By the time this paper arrives in your hands, the campaign of 2008 will be over.
I am writing this before Tuesday’s runoff election here in our state, so I don’t know how those final three races turned out. (I know how I would have liked for them to turn out, but that’s another issue).
For many, including the most die-hard of political junkies, it has been a long, grueling affair which admittedly we all could use a little break from. Personally, I’ll be fine within a few weeks, but I know many are past the point of burn out.
Quite frankly, how could you not be? The U.S. Senate race and runoff has no doubt set some kind of record for number of television ads, unsolicited phones calls and cards in our mailboxes. Most of them have been complete distortions by Saxby Chambliss, but we shouldn’t be surprised by that.
This was someone, afterall, who didn’t serve in the military, but painted Max Cleland as some kind of coward in the election six years ago. Now in 2008, Jim Martin, who served in Vietnam, a true fighter for the blue collar worker in Georgia, was labeled as something he is not by the Chambliss distortion machine.
Yet, as we went into the final days of the campaign (remember I am writing this before the vote on Tuesday), Chambliss was actually ahead in the polls. Amazing what negative campaigning and bending, breaking and distorting the truth will do for you when you think about it.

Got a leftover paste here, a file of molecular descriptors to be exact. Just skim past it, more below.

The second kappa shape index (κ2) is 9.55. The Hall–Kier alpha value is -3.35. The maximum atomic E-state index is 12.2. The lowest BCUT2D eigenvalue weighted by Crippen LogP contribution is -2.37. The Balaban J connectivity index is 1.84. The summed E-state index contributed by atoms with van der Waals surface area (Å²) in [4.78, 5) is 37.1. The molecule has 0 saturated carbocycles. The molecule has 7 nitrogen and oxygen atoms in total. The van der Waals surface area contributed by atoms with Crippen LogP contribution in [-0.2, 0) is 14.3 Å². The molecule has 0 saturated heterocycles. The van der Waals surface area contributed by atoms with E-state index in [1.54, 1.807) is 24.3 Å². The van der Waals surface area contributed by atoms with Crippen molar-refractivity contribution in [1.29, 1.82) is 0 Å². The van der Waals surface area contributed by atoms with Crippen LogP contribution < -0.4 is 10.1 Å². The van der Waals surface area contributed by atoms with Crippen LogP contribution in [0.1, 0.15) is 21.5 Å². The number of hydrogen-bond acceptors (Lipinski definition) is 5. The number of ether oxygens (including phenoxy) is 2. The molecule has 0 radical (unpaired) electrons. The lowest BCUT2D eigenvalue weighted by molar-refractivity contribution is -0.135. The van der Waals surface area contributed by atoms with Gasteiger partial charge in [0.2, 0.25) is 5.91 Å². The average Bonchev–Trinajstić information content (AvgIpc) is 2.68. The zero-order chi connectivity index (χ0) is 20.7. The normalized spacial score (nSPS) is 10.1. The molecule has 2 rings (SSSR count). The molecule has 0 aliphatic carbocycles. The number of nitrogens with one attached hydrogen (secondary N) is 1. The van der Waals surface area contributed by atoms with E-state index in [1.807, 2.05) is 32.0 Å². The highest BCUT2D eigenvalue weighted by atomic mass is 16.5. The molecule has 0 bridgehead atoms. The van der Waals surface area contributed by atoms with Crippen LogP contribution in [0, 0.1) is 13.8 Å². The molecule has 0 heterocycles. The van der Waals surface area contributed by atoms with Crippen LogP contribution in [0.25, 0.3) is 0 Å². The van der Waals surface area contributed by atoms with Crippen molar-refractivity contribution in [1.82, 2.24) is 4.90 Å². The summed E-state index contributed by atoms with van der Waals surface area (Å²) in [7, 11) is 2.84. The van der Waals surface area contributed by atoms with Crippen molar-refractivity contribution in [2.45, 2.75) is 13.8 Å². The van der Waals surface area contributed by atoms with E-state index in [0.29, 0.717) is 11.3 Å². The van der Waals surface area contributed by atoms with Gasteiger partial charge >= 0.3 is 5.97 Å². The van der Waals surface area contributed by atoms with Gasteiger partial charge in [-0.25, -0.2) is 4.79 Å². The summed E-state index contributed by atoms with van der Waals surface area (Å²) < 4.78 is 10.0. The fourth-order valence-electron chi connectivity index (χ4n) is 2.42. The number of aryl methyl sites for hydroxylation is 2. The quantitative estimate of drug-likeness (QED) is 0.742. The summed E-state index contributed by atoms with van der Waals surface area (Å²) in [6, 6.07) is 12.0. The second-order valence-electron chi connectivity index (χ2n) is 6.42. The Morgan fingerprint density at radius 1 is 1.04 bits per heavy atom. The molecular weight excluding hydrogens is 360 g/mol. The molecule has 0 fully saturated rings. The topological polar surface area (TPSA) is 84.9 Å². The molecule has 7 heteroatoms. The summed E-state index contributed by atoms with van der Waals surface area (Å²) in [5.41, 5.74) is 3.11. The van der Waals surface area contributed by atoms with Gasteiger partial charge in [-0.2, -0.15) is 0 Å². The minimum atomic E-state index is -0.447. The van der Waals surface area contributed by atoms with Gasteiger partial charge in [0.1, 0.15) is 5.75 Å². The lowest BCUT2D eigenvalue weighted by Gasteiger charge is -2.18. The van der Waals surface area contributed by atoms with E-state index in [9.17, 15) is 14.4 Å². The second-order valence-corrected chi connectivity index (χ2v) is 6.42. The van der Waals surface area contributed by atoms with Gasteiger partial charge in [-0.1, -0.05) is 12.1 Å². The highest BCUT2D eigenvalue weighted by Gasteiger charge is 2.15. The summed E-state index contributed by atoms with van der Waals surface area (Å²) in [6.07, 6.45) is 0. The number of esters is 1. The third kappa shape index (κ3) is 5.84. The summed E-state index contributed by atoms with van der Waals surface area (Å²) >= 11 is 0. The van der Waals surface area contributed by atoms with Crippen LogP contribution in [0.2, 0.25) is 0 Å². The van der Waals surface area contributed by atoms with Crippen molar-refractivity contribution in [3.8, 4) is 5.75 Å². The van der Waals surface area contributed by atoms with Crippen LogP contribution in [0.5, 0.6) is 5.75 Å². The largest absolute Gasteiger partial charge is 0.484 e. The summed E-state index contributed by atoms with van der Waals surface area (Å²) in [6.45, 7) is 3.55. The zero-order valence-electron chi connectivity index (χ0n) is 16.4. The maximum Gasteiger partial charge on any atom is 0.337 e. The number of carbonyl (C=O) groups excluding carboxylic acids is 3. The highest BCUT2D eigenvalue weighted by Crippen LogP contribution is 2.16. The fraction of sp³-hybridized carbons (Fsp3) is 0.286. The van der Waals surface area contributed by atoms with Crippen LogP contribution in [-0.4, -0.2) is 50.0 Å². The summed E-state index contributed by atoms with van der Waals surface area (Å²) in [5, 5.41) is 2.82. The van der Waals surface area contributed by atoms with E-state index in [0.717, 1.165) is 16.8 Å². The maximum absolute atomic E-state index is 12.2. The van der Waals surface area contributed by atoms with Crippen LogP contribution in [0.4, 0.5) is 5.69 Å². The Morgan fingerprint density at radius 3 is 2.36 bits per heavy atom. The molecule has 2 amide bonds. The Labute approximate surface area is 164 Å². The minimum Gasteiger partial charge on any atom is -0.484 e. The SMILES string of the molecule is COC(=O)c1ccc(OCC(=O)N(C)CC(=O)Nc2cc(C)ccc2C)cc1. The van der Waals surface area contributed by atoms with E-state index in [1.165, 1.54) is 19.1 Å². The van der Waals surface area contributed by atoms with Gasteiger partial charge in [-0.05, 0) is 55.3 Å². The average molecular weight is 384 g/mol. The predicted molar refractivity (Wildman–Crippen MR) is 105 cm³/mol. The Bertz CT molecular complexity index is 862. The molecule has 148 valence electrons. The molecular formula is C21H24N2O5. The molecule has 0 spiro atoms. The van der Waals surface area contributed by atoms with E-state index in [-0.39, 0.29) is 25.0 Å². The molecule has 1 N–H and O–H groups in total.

But enough about Chambliss. He isn’t worth my time anyway.
One thing which is encouraging about the 2008 election has been the massive number of voters who have turned out to take part in the process. Georgia can be proud as well as people have actually had to wait in some cases to cast their ballots.
Still, despite the record turnout in numerous areas, there are still so many who don’t take the time to vote. It pains me to think so many still don’t care enough to take advantage of one of the greatest rights we have.
I recently watched a documentary in which I learned in Australia, citizens can be fined if they don’t take the time to vote. Can you imagine what would happed if people had to pay $500 if they did not do their patriotic duty and go to the polls in America? Oh, the debate that would rage on talk radio if that law was passed.
Looking ahead for a moment, a full slate of statewide offices will be on the ballot in 2010. One positive thing about 2010 is that we will be rid of Sonny Perdue, who will no doubt go down as one of the least effective governors in our state’s history. Numerous plants and companies have closed during Perdue’s reign in office and the governor hasn’t even been seen in months. Where is he these days? No one seems to know, or care for that matter?
Hopefully, the enthusiasm hundreds of thousands of Georgia voters showed this November will carry over into 2010. We have many problems here in the Peachstate which need to be ironed out. I would love to see the rise of a third political party to challenge the broken two-party system. Now is as good a time as any for that.
Still, I know most of you are tired of hearing about, reading about and watching politics on television. Take a break, rest up and get ready to go again. There’s too much at stake to remain asleep at the wheel now.
Chris Bridges is an editor with Mainstreet Newspapers. E-mail comments about this column to email@example.com.